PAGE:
Let’s say a child make a real mistake, he or she breaks something, loses something or doesn’t listen in some way.  


Children always do such things out of natural, healthy, playful impulses. If we reprimand, scold, criticize, or rebuke children for those mistakes, “Oh no! Look what you did!” The child will take out attitude and run with it, “Oh no, I did something terrible! I am a horrible person right now! Mommy is so mad at me there must be something terribly wrong with me, I feel so ashamed, I am never going to be able to fix this, I am doomed to feel this ashamed and terrible forever!” Children wither in shame and terror under parental scolding and rebuke. In addition such reprimands teach children to be ashamed and to dishonor their very natural healthy impulses, he or she thinks, “I was just behaving playfully and naturally, and look what a terrible thing I did! I can no longer trust my natural playful impulses, they are bad and dangerous, I need to be constantly worried and critical of all my impulses or else I will suffer more horrible rebukes!” We definitely do not want children thinking this way! Whatever beneficial lesson you are hoping to create by the intervention is heavily outweighed by the damage done to the child emotionally!

Let’s say a child is not doing as well as you would like in school, 


and you say to him or her, “Your grades are going down, this is a big problem, we better fix it right away, why can’t you do better in school?” and the like. The child will be filled with terrible anxiety that he is behaving horribly wrong, that he’s not Ok the way he is. He will feel criticized and unappreciated and ashamed. Those powerful negative feelings may motivate him to improve, or they may not, but either way it will come at a terrible emotionally unhealthy cost! Instead we need to stay away from the criticism and the worry and just show him the enjoyment and pleasure of striving to be successful in school.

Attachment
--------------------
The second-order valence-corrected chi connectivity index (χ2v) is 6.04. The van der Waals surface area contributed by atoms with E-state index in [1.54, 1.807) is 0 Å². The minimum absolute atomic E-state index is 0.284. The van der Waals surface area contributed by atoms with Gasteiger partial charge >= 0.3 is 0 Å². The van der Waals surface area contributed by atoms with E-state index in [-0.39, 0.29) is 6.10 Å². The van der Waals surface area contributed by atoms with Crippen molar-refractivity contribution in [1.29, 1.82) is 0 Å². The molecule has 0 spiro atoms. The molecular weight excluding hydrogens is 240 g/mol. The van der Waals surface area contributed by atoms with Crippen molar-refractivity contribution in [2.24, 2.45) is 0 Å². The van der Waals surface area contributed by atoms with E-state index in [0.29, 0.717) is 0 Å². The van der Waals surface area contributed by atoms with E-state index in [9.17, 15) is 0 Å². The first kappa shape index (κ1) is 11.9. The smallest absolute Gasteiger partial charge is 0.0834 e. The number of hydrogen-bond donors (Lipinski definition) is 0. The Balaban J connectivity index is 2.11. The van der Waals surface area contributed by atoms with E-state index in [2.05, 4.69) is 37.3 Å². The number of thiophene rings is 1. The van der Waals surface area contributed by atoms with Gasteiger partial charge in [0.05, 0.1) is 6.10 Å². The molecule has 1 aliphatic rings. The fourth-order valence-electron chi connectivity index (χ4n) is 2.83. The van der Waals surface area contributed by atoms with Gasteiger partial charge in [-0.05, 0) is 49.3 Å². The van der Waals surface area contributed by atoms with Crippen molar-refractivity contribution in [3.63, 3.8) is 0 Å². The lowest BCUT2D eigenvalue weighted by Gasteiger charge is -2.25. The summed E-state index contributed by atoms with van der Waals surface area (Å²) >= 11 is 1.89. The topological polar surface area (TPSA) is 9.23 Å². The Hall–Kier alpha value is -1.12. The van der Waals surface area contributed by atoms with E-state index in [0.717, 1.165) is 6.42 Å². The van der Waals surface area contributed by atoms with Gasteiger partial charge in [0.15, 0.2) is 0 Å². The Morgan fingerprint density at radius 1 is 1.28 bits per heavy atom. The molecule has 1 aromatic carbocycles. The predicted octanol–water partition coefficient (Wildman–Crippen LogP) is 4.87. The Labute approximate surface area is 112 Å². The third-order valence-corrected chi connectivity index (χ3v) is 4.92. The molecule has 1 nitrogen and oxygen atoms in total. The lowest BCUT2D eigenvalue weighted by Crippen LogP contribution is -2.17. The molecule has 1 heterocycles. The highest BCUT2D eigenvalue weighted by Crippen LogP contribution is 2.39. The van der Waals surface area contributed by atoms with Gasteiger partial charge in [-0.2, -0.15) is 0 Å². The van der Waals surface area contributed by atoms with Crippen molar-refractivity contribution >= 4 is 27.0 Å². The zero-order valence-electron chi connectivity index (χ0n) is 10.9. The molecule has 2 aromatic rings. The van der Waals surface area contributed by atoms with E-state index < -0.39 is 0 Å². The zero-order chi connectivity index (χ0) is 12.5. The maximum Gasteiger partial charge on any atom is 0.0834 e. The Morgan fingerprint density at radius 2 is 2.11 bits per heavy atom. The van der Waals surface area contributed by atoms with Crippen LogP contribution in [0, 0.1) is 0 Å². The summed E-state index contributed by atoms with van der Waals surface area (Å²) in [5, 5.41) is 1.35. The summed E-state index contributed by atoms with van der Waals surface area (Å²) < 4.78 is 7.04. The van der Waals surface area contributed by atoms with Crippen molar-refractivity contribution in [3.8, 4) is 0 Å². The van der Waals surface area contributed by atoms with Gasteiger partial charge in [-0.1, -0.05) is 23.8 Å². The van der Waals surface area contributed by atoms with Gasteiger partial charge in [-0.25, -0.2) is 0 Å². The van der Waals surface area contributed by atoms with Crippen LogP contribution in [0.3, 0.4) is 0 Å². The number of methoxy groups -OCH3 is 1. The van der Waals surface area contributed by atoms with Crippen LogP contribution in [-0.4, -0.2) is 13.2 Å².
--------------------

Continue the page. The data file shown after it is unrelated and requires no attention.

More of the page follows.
Let’s say you’re on a fun outing and it begins to rain and you say, “Oh no, it’s raining!  

Now what are we going to do!” The child will be filled with much anxiety and worry and his sense of happiness will be dashed. Instead say, “Wow it’s raining, I love playing in the rain! Isn’t that amazing that fresh clean, drinkable water just falls out of the sky?”

How do you help a child with anxiety: The general rule is don't express anxiety or worry to children, don't make negative evaluations of the state of things and above all don't criticize! 

Giving children the impression that that things are going to be just fine and problems are really no big deal is extremely healthy for them. It will create self-esteem, self-worth, a positive optimistic attitude and reduces anxiety, depression and stress. Every parent has the ability to give his child the gift of this attitude. if you haven't been doing so until now it's never too late to start!  

How do you help a child with anxiety? The Magic of Play Therapy!